According to PBS’s The Victory Garden, the following plants grow well within hardiness zone 6:

  • American holly (Ilex opaca)
  • California privet (Ligustrum ovalifolium)
  • Common boxwood (Buxus sempervirens)
  • English ivy (Hedera helix)
  • Japanese maple (Acer palmatum)
  • Winter creeper (Euonymus follunei 

Asian Plants Thrive in Low Temperatures

The low temperatures experienced in zone 6 encourages gardeners to carefully consider what plants work best in their zone, while still allowing many Asian-origin plants and others to not only survive, but thrive.

Zone Four: USDA Plant Hardiness World View

The major world concentrations of USDA plant hardiness zone 4. . Image by James Gibson.

The major world concentrations of USDA plant hardiness zone 4. Image by James Gibson.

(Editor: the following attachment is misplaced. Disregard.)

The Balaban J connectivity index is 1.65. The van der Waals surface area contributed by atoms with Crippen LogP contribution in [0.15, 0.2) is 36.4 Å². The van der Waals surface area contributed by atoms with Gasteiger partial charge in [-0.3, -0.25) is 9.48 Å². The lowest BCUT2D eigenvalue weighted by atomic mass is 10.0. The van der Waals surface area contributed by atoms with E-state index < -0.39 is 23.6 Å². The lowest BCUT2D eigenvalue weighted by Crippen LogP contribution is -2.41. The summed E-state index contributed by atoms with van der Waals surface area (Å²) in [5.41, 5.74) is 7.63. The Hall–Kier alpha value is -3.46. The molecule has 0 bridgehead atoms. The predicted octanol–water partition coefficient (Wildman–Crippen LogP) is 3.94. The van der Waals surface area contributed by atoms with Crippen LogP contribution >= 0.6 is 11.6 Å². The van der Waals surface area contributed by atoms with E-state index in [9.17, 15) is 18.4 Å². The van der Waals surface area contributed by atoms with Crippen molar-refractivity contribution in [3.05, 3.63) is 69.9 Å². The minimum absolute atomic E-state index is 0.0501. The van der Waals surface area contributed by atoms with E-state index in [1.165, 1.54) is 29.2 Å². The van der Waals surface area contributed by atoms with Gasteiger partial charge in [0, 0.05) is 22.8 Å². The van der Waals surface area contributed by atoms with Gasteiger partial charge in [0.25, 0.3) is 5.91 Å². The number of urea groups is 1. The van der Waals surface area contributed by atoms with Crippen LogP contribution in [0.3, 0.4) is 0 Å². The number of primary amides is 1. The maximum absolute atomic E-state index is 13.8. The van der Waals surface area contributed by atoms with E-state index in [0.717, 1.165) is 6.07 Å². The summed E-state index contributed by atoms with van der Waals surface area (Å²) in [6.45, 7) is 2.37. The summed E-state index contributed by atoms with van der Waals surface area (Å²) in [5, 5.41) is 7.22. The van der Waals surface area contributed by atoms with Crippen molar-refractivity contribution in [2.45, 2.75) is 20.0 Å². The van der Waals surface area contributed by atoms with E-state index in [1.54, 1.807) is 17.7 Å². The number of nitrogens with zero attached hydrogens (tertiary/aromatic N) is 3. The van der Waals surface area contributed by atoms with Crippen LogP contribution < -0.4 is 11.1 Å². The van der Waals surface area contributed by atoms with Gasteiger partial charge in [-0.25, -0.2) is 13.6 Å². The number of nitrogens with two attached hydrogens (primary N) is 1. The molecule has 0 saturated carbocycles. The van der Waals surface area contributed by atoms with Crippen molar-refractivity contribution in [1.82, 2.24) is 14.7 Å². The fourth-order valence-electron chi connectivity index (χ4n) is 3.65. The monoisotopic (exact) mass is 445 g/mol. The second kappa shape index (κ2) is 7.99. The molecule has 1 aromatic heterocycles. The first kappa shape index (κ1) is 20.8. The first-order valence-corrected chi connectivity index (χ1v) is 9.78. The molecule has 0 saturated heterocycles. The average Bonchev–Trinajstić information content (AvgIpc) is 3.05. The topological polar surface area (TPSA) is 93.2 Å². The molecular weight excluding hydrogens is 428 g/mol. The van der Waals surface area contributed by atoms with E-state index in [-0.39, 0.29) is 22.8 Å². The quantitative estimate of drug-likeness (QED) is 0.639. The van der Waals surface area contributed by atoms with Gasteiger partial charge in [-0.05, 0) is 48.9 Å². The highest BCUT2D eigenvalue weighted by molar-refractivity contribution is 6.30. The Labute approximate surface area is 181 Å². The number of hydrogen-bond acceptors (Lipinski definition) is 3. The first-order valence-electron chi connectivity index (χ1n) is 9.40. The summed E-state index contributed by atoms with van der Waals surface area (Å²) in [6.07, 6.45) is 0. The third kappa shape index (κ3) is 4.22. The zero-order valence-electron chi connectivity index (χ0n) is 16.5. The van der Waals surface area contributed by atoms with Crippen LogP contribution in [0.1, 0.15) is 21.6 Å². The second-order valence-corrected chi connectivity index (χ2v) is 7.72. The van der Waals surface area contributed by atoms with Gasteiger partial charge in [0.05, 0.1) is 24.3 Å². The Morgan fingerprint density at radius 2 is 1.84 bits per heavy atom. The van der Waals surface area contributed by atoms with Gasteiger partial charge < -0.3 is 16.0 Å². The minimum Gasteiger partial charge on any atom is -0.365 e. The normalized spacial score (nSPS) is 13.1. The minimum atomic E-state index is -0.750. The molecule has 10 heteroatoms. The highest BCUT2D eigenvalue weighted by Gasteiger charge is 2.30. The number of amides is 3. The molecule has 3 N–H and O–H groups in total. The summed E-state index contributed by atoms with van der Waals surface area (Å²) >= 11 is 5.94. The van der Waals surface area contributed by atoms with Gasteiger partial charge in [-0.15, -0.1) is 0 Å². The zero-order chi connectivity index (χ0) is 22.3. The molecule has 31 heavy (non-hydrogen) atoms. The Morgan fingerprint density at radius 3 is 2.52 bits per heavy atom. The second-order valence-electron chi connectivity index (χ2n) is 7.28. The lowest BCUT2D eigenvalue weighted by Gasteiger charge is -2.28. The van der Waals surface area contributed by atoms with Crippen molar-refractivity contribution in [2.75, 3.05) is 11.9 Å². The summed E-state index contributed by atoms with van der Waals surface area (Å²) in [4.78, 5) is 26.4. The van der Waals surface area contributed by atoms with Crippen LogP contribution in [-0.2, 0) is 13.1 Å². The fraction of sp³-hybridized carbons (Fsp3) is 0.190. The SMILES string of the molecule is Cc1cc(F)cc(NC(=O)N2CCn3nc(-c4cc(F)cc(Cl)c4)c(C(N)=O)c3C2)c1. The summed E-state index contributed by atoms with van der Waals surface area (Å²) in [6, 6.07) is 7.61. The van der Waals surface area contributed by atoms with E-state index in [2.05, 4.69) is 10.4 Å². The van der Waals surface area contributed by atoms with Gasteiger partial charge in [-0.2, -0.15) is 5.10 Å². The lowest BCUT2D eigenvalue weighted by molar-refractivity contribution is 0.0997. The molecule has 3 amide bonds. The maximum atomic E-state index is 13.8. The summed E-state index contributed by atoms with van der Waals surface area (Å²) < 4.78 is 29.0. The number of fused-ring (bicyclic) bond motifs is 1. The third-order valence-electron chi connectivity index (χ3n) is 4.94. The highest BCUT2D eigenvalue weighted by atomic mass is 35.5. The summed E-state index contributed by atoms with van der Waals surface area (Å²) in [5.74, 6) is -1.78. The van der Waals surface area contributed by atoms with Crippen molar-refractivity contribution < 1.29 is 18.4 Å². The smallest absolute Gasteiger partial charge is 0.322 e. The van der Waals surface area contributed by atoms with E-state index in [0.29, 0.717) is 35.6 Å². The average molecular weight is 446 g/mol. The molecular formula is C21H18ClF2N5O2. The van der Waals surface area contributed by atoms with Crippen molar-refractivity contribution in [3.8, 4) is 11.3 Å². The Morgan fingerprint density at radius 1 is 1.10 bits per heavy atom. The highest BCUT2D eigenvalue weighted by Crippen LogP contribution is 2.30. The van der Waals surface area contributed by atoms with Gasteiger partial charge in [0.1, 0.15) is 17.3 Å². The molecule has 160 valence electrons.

If you live around cities such as Anchorage, Alaska; Sherbrooke, Quebec; Ottawa, Ontario; Calgary, Alberta; Prince George, British Columbia; Butte, Montana; Bismarck, North Dakota; Casper, Wyoming; Minneapolis, Minnesota; Watertown, New York; Burlington, Vermont; Moscow, Russia; or Harbin, China; your plant hardiness zone is 4.

This means your average minimum winter temperatures are between -20°F and -30°F (-43.5 to -28.9 C).

Just remember, however, that on January 15th, 2009, as reported by Heather Adams, the temperature at the Bismarck Airport was -44°F, breaking the -36°F record set January 15, 1971.

Ideal Plants in Zone 4

According to PBS’s The Victory Garden, USDA plant hardiness zone 4 is ideally suited to plants of East Asian origin. The zone straddles the 45°N zone unless significantly impacted by water or elevation influences (e.g. Murmansk area of arctic Russia, 69° N; Anchorage, Alaska, 61° N).